“Our wall of Shame samples and displays the exploitation of Aboriginal culture.” This wall is a truly haunting experience and an in-depth look into narratives that many have presumed have been told, but their texts and sub-texts are in fact untold.
Mr Eggington led repatriation programs for his people’s historical cultural materials and objects from around the world. He hounded private collectors, auctioneers and museums.
He led the campaign against Marlo Morgan (more on this later in this feature), against Elizabeth Durack and Colin Johnson – in trying to reclaim First Peoples truths and identity by bringing them to account for misappropriations and misrepresentations of Aboriginal cultural and historical identities.
“Thousands of groups have visited Dumbartung during the last 25 years, visiting Kyana, listening to lectures, coming here for cross-cultural programs,” said Mr Eggington.
“We were the organisation that completed more tenders than any others on behalf of the victims of the Stolen Generations.”
“We completed over 500 applications for Stolen Generations members who were seeking compensation for the abuse and neglect they suffered during the time they were institutionalised in missions across Western Australia
“We developed and implemented Kootamiarra Quab Aboriginal Women’s Healing program which utilises our culture and spirituality as a means of healing our peoples from their traumas and suffering.”
Selina Eggington said that the program arose in part from her own experiences as a Noongar woman. Ms Eggington found that using art and culture were powerful opportunities to heal trauma and grief.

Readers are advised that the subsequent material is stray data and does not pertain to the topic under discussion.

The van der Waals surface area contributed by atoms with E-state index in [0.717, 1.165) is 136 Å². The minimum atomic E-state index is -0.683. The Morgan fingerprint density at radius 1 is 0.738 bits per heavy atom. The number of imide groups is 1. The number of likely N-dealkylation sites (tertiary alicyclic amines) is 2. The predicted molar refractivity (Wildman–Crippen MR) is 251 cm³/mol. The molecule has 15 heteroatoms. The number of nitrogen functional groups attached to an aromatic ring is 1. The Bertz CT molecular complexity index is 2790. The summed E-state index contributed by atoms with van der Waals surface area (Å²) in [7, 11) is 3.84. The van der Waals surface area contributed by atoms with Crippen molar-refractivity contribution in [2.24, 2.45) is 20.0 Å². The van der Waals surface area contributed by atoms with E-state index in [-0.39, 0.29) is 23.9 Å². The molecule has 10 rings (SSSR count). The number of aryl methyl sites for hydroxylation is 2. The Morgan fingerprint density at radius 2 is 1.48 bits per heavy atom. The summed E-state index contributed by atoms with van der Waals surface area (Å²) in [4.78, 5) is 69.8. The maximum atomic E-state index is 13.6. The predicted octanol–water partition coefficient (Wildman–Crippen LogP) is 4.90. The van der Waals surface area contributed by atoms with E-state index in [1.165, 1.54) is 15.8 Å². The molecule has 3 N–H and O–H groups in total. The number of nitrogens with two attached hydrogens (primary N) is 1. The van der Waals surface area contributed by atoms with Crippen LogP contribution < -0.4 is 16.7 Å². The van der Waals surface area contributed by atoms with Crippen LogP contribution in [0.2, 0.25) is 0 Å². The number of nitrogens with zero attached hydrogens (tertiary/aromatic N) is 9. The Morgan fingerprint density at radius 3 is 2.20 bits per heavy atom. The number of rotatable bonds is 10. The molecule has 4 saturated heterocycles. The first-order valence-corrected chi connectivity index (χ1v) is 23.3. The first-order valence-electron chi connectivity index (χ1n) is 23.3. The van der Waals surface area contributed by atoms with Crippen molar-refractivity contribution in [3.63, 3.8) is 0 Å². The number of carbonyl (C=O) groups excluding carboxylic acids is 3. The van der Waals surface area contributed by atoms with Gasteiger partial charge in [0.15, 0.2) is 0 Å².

There is a mourning tribute area within Dumbartung which recognises loss and grief.
“We have maintained Aboriginal history and ensured the Noongar community’s rights to adequately archive our history and for its proper interpretation. We have ensured the right of our peoples to manage our own history through the Kyana Gallery.”
“If Dumbartung is not funded by Government, through heritage and cultural maintenance, then we will have to keep looking elsewhere but time is running out and we are being pressured – we need to ensure Dumbartung continues as tangible, as accessible, as the asset that it is for our peoples.”
“It is a demonstration of the ignorance and shame of our State and Federal Governments that they have not seen the light of day to support this organisation, its social reach work and its maintenance of our cultural integrity and historical identity.”
The Eggingtons have spent a lifetime in getting records set straight for their people – through the tangible that is within the walls of Dumbartung and Kyana but also outside these walls by chasing down those who steal and misappropriate belongings of their people. Those who misappropriate also misunderstand what they have in their possession and consequently interpretations of the past are wrong.